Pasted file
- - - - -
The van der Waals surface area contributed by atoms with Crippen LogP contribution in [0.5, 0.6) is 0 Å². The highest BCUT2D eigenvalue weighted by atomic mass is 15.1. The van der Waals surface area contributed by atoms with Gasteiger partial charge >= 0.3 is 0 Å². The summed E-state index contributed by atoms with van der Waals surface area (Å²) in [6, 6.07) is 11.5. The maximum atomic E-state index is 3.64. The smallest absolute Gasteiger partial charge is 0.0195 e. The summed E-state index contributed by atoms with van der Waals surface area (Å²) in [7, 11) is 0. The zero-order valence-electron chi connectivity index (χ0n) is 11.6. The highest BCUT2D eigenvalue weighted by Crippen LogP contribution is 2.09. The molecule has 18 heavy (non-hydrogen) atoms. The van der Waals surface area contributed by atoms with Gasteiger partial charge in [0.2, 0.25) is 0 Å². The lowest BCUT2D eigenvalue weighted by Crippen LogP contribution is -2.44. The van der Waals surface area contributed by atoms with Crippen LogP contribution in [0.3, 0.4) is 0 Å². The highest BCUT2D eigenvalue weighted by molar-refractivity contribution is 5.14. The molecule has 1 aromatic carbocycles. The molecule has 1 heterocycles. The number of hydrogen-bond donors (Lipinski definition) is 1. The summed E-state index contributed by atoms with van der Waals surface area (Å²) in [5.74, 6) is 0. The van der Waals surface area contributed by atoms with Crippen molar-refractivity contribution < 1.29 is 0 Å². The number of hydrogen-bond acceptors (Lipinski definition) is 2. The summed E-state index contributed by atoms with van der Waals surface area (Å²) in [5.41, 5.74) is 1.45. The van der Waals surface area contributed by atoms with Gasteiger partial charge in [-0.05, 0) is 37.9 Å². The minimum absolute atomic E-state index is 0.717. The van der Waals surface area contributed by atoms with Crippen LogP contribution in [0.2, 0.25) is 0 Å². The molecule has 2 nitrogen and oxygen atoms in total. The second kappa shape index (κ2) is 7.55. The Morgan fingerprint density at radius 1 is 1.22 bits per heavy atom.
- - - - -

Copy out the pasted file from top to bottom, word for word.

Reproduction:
The van der Waals surface area contributed by atoms with Crippen LogP contribution in [0.5, 0.6) is 0 Å². The highest BCUT2D eigenvalue weighted by atomic mass is 15.1. The van der Waals surface area contributed by atoms with Gasteiger partial charge >= 0.3 is 0 Å². The summed E-state index contributed by atoms with van der Waals surface area (Å²) in [6, 6.07) is 11.5. The maximum atomic E-state index is 3.64. The smallest absolute Gasteiger partial charge is 0.0195 e. The summed E-state index contributed by atoms with van der Waals surface area (Å²) in [7, 11) is 0. The zero-order valence-electron chi connectivity index (χ0n) is 11.6. The highest BCUT2D eigenvalue weighted by Crippen LogP contribution is 2.09. The molecule has 18 heavy (non-hydrogen) atoms. The van der Waals surface area contributed by atoms with Gasteiger partial charge in [0.2, 0.25) is 0 Å². The lowest BCUT2D eigenvalue weighted by Crippen LogP contribution is -2.44. The van der Waals surface area contributed by atoms with Crippen LogP contribution in [0.3, 0.4) is 0 Å². The highest BCUT2D eigenvalue weighted by molar-refractivity contribution is 5.14. The molecule has 1 aromatic carbocycles. The molecule has 1 heterocycles. The number of hydrogen-bond donors (Lipinski definition) is 1. The summed E-state index contributed by atoms with van der Waals surface area (Å²) in [5.74, 6) is 0. The van der Waals surface area contributed by atoms with Crippen molar-refractivity contribution < 1.29 is 0 Å². The number of hydrogen-bond acceptors (Lipinski definition) is 2. The summed E-state index contributed by atoms with van der Waals surface area (Å²) in [5.41, 5.74) is 1.45. The van der Waals surface area contributed by atoms with Gasteiger partial charge in [-0.05, 0) is 37.9 Å². The minimum absolute atomic E-state index is 0.717. The van der Waals surface area contributed by atoms with Crippen LogP contribution in [0.2, 0.25) is 0 Å². The molecule has 2 nitrogen and oxygen atoms in total. The second kappa shape index (κ2) is 7.55. The Morgan fingerprint density at radius 1 is 1.22 bits per heavy atom.